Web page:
Anne Simpson, Global Head of Sustainability, and Ben Meng, Chairman of Asia Pacific, Franklin Templeton, consider how government incentives can accelerate the shift to green energy.
Many government policies – both carrots and sticks – are driving the global transition to greener energy systems. To analyse the global transition drivers, we compare regulatory sticks, like carbon pricing, with carrots, like feed-in tariffs that subsidise solar renewables.
For many years, the primary climate policy recommended by many economists was carbon pricing. Carbon price signals offered a more elegant response to the CO2 emissions challenge compared to government subsidies, which can be inflexible and susceptible to wasteful overcapacity. In contrast, carbon pricing gives companies the freedom to reduce emissions by whatever means they see fit.
If carbon pricing offers a more efficient road to our zero-carbon future, there’s progress to celebrate, as over 46 countries price greenhouse gases. One notable participant, China, launched the world’s largest carbon market in 2021, covering one-seventh of global CO2 emissions, and three times larger than the European Union’s emissions trading system (ETS).
Looking ahead, India plans to launch its own national carbon market in 2026. Unlike China, India’s stakeholders will target high-carbon sectors such as power generation, alongside a range of industrials like steel and cement. The framework for India’s pricing mechanism derives from the EU, which added a carbon ‘market stability reserve’ to its ETS in 2019.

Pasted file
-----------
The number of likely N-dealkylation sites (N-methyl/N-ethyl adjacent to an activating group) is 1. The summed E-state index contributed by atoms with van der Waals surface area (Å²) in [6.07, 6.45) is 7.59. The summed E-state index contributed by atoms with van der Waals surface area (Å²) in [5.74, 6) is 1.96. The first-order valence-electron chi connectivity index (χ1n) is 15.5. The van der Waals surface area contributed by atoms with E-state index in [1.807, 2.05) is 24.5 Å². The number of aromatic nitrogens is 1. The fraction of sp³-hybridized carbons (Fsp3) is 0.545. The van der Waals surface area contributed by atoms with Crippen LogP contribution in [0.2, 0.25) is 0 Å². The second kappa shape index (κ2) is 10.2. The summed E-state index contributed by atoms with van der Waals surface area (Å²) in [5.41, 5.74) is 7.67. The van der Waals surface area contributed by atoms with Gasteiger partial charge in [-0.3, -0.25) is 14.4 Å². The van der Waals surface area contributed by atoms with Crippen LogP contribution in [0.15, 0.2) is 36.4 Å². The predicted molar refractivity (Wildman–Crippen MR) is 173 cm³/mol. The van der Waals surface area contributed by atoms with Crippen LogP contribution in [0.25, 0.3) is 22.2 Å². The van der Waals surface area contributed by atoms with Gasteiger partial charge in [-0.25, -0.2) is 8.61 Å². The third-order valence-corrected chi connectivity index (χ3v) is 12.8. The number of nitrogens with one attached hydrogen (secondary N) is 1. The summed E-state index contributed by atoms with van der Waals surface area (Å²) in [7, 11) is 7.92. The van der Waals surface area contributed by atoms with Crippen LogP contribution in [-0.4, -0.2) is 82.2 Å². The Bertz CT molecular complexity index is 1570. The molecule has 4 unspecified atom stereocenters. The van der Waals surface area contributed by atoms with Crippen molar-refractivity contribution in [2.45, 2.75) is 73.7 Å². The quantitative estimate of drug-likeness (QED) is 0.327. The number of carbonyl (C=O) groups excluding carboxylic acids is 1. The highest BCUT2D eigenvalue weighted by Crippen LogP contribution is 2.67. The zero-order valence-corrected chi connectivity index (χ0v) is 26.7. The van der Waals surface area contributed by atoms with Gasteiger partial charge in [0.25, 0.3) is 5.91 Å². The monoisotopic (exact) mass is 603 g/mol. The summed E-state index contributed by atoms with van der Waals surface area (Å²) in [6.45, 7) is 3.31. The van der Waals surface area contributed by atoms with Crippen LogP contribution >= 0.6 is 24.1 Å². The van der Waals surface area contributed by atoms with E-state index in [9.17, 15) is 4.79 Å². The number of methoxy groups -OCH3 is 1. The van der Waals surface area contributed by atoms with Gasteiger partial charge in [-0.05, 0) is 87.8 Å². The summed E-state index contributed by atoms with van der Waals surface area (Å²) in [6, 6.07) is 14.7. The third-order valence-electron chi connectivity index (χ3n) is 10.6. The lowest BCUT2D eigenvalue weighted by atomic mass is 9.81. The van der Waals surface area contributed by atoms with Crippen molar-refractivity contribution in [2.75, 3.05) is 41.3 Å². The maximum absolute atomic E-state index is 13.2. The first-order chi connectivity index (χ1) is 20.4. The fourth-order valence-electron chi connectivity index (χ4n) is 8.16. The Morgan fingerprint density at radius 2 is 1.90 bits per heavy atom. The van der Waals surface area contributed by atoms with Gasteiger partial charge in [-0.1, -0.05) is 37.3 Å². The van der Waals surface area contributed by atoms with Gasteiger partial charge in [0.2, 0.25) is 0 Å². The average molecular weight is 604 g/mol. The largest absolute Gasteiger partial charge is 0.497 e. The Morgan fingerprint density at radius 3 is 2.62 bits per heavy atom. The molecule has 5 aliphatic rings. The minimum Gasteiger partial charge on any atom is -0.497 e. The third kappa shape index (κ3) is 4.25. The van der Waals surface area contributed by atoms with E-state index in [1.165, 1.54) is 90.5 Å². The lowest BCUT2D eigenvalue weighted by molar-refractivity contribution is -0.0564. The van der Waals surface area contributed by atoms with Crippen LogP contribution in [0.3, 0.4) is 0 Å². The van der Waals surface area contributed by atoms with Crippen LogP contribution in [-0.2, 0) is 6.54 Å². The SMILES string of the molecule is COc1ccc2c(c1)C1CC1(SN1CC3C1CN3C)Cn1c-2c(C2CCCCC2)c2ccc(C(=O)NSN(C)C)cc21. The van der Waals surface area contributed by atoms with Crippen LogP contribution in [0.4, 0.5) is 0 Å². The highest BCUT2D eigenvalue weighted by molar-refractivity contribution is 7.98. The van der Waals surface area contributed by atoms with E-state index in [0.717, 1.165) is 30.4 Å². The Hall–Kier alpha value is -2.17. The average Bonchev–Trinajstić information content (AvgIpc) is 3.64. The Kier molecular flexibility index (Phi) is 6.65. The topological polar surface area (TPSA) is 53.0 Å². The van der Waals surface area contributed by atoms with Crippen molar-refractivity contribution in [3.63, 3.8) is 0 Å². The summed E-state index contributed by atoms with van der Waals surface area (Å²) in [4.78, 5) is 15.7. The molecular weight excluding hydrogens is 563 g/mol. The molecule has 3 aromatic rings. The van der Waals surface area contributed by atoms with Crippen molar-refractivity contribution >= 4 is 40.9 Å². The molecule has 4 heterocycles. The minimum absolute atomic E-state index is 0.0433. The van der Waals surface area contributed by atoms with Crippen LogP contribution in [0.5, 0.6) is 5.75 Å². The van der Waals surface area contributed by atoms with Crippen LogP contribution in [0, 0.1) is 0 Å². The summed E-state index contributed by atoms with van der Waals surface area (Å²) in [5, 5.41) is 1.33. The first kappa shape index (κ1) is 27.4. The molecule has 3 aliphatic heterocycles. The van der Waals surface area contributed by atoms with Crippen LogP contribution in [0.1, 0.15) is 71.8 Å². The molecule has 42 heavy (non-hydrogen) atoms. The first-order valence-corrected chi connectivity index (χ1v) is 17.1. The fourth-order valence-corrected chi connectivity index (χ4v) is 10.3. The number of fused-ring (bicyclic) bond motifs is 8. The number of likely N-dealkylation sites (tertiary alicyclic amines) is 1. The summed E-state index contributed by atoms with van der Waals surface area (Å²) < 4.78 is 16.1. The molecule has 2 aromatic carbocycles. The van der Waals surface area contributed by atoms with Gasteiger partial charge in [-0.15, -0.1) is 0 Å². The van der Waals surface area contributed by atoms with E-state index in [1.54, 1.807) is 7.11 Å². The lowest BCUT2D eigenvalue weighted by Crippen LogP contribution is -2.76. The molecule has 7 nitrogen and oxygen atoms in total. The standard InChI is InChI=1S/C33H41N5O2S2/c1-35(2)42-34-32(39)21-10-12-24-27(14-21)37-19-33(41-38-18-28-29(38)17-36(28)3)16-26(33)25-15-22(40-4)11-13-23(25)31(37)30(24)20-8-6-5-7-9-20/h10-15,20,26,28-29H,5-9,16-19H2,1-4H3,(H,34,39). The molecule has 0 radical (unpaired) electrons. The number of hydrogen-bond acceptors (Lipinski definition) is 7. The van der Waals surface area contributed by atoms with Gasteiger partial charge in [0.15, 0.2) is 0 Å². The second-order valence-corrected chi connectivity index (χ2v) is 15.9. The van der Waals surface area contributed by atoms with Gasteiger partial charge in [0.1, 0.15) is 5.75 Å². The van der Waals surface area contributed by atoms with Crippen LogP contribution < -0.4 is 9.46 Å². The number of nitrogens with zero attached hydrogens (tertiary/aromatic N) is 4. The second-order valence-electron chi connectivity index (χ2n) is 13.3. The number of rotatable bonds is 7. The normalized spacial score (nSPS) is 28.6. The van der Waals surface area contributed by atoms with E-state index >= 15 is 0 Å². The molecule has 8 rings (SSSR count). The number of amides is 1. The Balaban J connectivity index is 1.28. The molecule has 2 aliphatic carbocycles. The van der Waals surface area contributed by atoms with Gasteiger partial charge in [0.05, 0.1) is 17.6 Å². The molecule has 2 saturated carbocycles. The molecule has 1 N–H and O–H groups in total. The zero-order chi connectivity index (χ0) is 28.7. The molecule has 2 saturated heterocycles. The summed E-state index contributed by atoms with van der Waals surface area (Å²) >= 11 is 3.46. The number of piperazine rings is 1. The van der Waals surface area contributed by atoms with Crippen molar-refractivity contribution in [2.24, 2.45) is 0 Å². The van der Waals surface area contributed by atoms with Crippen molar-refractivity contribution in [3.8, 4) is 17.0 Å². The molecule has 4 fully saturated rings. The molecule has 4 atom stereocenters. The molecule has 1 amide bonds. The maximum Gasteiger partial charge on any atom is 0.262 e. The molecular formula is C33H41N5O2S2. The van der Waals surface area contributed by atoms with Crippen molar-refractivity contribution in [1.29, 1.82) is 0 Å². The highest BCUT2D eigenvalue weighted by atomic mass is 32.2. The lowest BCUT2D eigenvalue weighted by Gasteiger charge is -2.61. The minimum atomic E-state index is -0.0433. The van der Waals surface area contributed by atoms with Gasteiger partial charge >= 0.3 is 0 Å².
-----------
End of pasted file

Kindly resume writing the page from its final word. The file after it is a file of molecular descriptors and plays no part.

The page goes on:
No pain, no gain
A growing cohort of economists now admit price signals haven’t been tough enough to force greater long-term investment in cleaner fuels. In 2012, economists concluded that Europe’s ETS programme had quite limited effects on the rate and direction of corporate clean-energy innovations. Thanks to the new price stability mechanism, the EU’s carbon price signals are exponentially higher today (see below).
The global carbon-pricing map above raises two key questions. Firstly, how high are carbon prices today? Secondly, how high should carbon price signals be? This depends on specific future goals such as reaching net zero by 2050, calculating future carbon sequestration costs or measuring the social costs of carbon (SCC) that each tonne of carbon inflicts on humans.
There is growing certainty that, outside the EU, average carbon prices are simply too low to redirect capital at the scale and speed needed to achieve these goals. Case in point, China’s price is just US$8 per tonne of CO2, far below the EU. Nonetheless, China’s carbon pricing will reduce the carbon intensity of its coal-fired plants in the near term, before scaling up in the future. Moreover, the EU plans to implement a carbon border tax that will have positive ripple effects across the globe. The EU’s carbon stick will help incentivise trading partners to transition their economies more quickly.